BISSAU (Reuters) – Guinea Bissau began counting ballots on Sunday evening from a presidential election that voters hope will bring change after weeks of political chaos that sparked protests and deadlocked parliament.
A woman casts her ballot at a polling station during the presidential election in Bissau, Guinea-Bissau November 24, 2019. REUTERS/Christophe Van Der Perre
President Jose Mario Vaz, 61, was seeking re-election for a second term, and he remains popular among cashew nut farmers in the interior after raising prices for the nuts, the tiny West African country’s biggest export earner.
But he faced stiff opposition following a first five-year term marred by political infighting, regular high-level sackings and corruption that came to a head in the run-up to Sunday’s election.
“The people of Guinea Bissau are sovereign, and I will respect the verdict of the ballot box,” Vaz said after casting his ballot in the capital, Bissau. “I have accomplished my mission of restoring peace and tranquillity,” he said.
Poll workers started counting ballots by hand in the early evening after polling that appeared to pass largely without incident.
Preliminary results are expected on Nov. 28. If there is no outright winner, a second round between the top two candidates will take place on Dec. 29.
While no reliable opinion polls have been published, political analysts say the front-runner is former Prime Minister Domingos Simoes Pereira, 56, a moderniser with a relaxed style whose promise to bolster health and education have made him popular with younger voters in Bissau.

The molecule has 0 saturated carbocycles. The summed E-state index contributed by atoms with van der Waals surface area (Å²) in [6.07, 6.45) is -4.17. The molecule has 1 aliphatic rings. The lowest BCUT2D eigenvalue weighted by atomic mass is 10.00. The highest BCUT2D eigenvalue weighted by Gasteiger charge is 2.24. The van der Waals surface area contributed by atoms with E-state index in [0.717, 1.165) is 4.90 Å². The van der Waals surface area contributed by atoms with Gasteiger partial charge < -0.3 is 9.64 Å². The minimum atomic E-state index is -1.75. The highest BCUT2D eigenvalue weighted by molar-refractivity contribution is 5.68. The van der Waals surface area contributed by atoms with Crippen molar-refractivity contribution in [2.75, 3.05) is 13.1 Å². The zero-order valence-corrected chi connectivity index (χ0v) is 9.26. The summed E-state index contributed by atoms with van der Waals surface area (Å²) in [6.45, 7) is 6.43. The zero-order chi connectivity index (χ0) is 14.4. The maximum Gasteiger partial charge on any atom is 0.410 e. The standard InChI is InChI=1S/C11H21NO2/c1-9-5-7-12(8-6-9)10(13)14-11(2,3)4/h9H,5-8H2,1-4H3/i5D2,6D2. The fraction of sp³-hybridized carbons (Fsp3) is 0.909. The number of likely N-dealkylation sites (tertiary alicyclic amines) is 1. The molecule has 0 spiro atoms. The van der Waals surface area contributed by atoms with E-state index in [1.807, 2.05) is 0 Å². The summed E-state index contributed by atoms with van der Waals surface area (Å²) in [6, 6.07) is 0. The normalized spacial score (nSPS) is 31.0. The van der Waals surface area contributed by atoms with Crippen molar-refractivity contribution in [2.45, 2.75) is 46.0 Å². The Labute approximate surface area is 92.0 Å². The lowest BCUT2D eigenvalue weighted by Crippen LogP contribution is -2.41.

It was Vaz’s sacking of Pereira in 2015 that led to the current political impasse. Since then, Vaz has cycled through six different prime ministers as he and Pereira’s party waged a bitter power struggle.
“I am a democrat. Whatever the result, if it is announced by the competent authorities, I will respect it,” Pereira said after voting. “These elections are crucial for the future of the country.”
Guinea Bissau has seen nine coups or attempted coups since independence from Portugal in 1974, most recently in 2012 when a military takeover disrupted elections. If Vaz completes his term, he will be the first president to do so.
The country’s deserted beaches and scattered islands are a draw for adventurous tourists, but its unpoliced waters also provide passage for drug traffickers smuggling cocaine en route from South America to Europe.
The next president will inherit major challenges including widespread poverty and an unstable political system in which the majority party appoints the government but the president has the power to dismiss it.
Political upheaval in Guinea Bissau, however, has typically not led to large-scale violence. But one protester was killed in an anti-government demonstration in early November.
In the latest chapter in Vaz’s standoff with his rivals, the president fired premier Aristides Gomes on Oct. 29 and appointed a successor, but Gomes refused to step down. For about 10 days the country had two prime ministers, until Vaz backed down under pressure from the regional bloc ECOWAS.
Ude Mane, a 27-year-old civil servant, said she supported Pereira and his African Party for the Independence of Guinea and Cape Verde (PAIGC), which holds a majority in parliament.
“It is the only party that can pull the country out of its economic slump,” she said.
Writing by Edward McAllister and Aaron Ross; Editing by Emelia Sithole-Matarise and Frances Kerry